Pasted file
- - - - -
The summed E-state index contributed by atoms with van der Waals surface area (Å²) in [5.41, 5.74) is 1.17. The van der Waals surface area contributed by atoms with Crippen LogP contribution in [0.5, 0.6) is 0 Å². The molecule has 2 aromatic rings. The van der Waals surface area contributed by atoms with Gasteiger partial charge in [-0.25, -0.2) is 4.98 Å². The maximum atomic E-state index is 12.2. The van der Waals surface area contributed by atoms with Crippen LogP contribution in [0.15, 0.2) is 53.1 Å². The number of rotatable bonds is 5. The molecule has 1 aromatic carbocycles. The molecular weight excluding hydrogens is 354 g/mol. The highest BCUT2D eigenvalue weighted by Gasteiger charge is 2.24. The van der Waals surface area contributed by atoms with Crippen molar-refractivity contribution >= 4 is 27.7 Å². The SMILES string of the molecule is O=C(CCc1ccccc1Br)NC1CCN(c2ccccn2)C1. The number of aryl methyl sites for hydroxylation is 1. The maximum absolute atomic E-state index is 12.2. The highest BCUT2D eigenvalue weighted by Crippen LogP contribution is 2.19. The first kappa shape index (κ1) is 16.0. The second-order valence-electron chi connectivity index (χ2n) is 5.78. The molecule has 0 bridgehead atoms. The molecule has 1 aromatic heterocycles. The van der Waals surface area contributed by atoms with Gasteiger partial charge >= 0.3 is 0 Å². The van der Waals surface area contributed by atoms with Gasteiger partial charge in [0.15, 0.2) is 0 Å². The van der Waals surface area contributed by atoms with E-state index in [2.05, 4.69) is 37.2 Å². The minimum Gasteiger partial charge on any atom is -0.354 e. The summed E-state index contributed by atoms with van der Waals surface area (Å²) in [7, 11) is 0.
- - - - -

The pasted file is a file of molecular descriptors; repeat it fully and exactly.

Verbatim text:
The summed E-state index contributed by atoms with van der Waals surface area (Å²) in [5.41, 5.74) is 1.17. The van der Waals surface area contributed by atoms with Crippen LogP contribution in [0.5, 0.6) is 0 Å². The molecule has 2 aromatic rings. The van der Waals surface area contributed by atoms with Gasteiger partial charge in [-0.25, -0.2) is 4.98 Å². The maximum atomic E-state index is 12.2. The van der Waals surface area contributed by atoms with Crippen LogP contribution in [0.15, 0.2) is 53.1 Å². The number of rotatable bonds is 5. The molecule has 1 aromatic carbocycles. The molecular weight excluding hydrogens is 354 g/mol. The highest BCUT2D eigenvalue weighted by Gasteiger charge is 2.24. The van der Waals surface area contributed by atoms with Crippen molar-refractivity contribution >= 4 is 27.7 Å². The SMILES string of the molecule is O=C(CCc1ccccc1Br)NC1CCN(c2ccccn2)C1. The number of aryl methyl sites for hydroxylation is 1. The maximum absolute atomic E-state index is 12.2. The highest BCUT2D eigenvalue weighted by Crippen LogP contribution is 2.19. The first kappa shape index (κ1) is 16.0. The second-order valence-electron chi connectivity index (χ2n) is 5.78. The molecule has 0 bridgehead atoms. The molecule has 1 aromatic heterocycles. The van der Waals surface area contributed by atoms with Gasteiger partial charge >= 0.3 is 0 Å². The van der Waals surface area contributed by atoms with Gasteiger partial charge in [0.15, 0.2) is 0 Å². The van der Waals surface area contributed by atoms with E-state index in [2.05, 4.69) is 37.2 Å². The minimum Gasteiger partial charge on any atom is -0.354 e. The summed E-state index contributed by atoms with van der Waals surface area (Å²) in [7, 11) is 0.